Laura Beach - Doing Time: Chronocentricity, Cyclicality, and the Foreclosure of Futurity in Canadian Corrections

Laura Beach
Date and Time: -
Location: Online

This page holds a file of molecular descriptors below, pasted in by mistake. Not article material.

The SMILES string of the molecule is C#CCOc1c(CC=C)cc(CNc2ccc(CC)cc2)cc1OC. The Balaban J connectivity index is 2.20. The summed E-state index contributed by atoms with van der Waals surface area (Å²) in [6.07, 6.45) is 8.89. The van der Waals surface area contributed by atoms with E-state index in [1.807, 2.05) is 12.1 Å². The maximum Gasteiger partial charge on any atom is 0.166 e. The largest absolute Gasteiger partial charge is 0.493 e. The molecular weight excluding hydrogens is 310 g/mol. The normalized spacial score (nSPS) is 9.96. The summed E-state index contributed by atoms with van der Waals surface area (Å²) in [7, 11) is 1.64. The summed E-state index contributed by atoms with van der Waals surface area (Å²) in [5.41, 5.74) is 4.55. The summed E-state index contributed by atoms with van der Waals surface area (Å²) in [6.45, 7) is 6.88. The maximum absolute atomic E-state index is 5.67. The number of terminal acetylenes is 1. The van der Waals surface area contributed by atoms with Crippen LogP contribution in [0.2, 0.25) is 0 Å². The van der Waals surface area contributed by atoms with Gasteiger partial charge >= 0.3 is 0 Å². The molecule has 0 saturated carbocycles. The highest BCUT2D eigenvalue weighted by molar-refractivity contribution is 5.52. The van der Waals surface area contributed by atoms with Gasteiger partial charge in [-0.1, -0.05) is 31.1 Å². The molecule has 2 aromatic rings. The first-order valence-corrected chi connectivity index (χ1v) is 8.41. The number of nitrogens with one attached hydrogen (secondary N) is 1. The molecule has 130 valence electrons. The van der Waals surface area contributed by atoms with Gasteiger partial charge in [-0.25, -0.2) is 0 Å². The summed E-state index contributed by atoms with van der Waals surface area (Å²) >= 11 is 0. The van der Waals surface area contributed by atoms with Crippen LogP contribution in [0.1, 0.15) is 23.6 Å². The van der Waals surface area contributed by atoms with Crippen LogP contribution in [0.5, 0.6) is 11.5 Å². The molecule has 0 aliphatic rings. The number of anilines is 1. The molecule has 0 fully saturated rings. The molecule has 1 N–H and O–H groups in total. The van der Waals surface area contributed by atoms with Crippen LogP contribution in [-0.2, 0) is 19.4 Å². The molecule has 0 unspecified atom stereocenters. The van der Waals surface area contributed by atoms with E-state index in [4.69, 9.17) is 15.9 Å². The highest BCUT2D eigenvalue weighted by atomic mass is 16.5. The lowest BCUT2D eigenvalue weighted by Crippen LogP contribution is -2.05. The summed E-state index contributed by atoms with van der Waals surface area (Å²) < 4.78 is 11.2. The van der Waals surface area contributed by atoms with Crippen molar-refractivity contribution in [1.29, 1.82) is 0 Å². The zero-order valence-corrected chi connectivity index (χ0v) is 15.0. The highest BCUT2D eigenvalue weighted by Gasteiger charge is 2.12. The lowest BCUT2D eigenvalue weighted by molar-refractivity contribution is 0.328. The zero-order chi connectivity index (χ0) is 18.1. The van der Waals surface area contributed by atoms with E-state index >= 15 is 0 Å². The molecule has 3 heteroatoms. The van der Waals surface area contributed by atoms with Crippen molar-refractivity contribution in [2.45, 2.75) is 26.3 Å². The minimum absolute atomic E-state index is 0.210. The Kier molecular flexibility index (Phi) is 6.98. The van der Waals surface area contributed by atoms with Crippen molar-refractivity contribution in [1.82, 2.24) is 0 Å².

Laura Beach is a PhD Candidate in the Department of Anthropology at the University of Toronto. They are a broadly trained scholar with expertise in the areas of criminalization, incarceration, mental health/illness, regimes of care, humanitarianism, settler-colonialism, gender and sexuality, and queer theory. Mx. Beach's doctoral research focuses on relations of care within correctional facilities in Saskatchewan, one of Canada’s prairie provinces, where the vast majority of prisoners are Indigenous and staff are predominantly white. Laura employs the lens of care as means to better understand the specific form that settler-colonialism takes in Canada here and now, toward decolonization. Drawing on twenty-two months of fieldwork spanning three years, including participant observation, archival research, and interviews with people who been incarcerated as well as correctional staff, Mx. Beach attends to traces of older modes and mechanisms of colonial capitalism, including the Christian project of salvation at the heart of the corrections industry. A central contribution of Mx. Beach’s dissertation is to concretely lay out how prisons operate as sites of sequestration and subjectivation, disrupting Indigenous relations with one another and with the land, thus facilitating settler expansion. Laura grounds their analysis in the intimate and the quotidian, bringing the lived experiences of their interlocutors to bear on wider conversations about settler-colonial statecraft, Indigenous self-determination, carcerality, care, (re)habilitation, and pharmaceutical emplotment. Mx. Beach has been volunteering in federal and provincial prisons for over five years, including as a facilitator for the Inspired Minds All Nations Creative Writing Program. Through this program, they have helped to edit, format, and publish prisoners' artwork and writing. Mx. Beach’s research has been supported by a Joseph Armand Bombardier Doctoral Scholarship.